Kennedy's bill doesn't give a clue as to how this extravagance would be financed. No doubt it would be the same way the stimulus and the omnibus are being paid for: by printing money and by tacking more debt on younger generations.
The most unpopular features of the Obama and Kennedy plans are being kept under wraps, but here are some of the bad ideas being floated. Modified community rating is a euphemism for forcing young, healthy people to pay more for their insurance in order to subsidize older, less healthy people.
The liberals plan to impose fines on employers who don't provide health care for their employees. This will incentivize employers to terminate their current health-benefits and simply pay the fine, which is sure to be less expensive.
This will force at least 100 million employees (who are happy with their current health care) into the government plan, as well as create a new bureaucracy to impose and enforce the fines. The millions of workers who now have employer-paid health insurance will be very unhappy when they realize that nationalized health care makes them the losers.
Another very controversial and unpopular method of dealing with current employer-based health insurance is to make employees pay income tax on this benefit (which is now tax-exempt). Sen. Max Baucus, D-Mont., Finance Committee chairman, said this proposal is "on the table."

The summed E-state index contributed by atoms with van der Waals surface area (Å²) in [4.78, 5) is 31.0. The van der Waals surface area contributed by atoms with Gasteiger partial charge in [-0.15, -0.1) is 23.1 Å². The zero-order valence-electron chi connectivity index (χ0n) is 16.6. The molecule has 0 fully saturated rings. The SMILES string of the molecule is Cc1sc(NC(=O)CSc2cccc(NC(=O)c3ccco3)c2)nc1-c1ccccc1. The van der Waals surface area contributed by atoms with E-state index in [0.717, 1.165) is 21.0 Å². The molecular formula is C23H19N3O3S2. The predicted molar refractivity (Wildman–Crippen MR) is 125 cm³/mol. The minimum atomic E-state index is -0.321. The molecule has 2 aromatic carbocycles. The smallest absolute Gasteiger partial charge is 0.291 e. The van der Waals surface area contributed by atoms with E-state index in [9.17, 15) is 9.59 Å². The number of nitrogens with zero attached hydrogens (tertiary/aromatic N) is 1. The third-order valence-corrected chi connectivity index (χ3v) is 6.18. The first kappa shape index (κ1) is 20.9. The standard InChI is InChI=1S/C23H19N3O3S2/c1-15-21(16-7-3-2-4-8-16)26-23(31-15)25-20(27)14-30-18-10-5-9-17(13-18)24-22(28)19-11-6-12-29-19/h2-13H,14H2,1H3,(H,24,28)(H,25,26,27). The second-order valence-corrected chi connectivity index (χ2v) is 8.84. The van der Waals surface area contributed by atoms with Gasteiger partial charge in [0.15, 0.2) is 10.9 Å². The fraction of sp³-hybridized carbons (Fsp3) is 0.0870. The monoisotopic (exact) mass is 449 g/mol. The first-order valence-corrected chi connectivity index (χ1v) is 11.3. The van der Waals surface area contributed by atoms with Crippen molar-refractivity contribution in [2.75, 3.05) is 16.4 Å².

Obama promises cost savings by putting all Americans' health records on a uniform computer system so it can be accessed anywhere and avoid treatment duplication. In addition to requiring totalitarian controls to force all doctors to conform, this will terminate all medical privacy.
The final way to deal with escalating health care costs is hiding under another euphemism: "comparative effectiveness research." This means that government bureaucrats will assess all health treatments to determine whether or not they are cost-effective and can be approved for payment.
The not-so-polite word for this is rationing. Life-or-death decisions will be made by bureaucrats on the basis of treatment cost and patient age, rather than by medical diagnosis.
That's the way health care works in socialist Canada and England, but it's not the American way. Free-market competition, health savings accounts and letting individuals spend or save their own money are the best ways to cut health care costs.
Phyllis Schlafly is a national leader of the pro-family movement, a nationally syndicated columnist and author of Feminist Fantasies.
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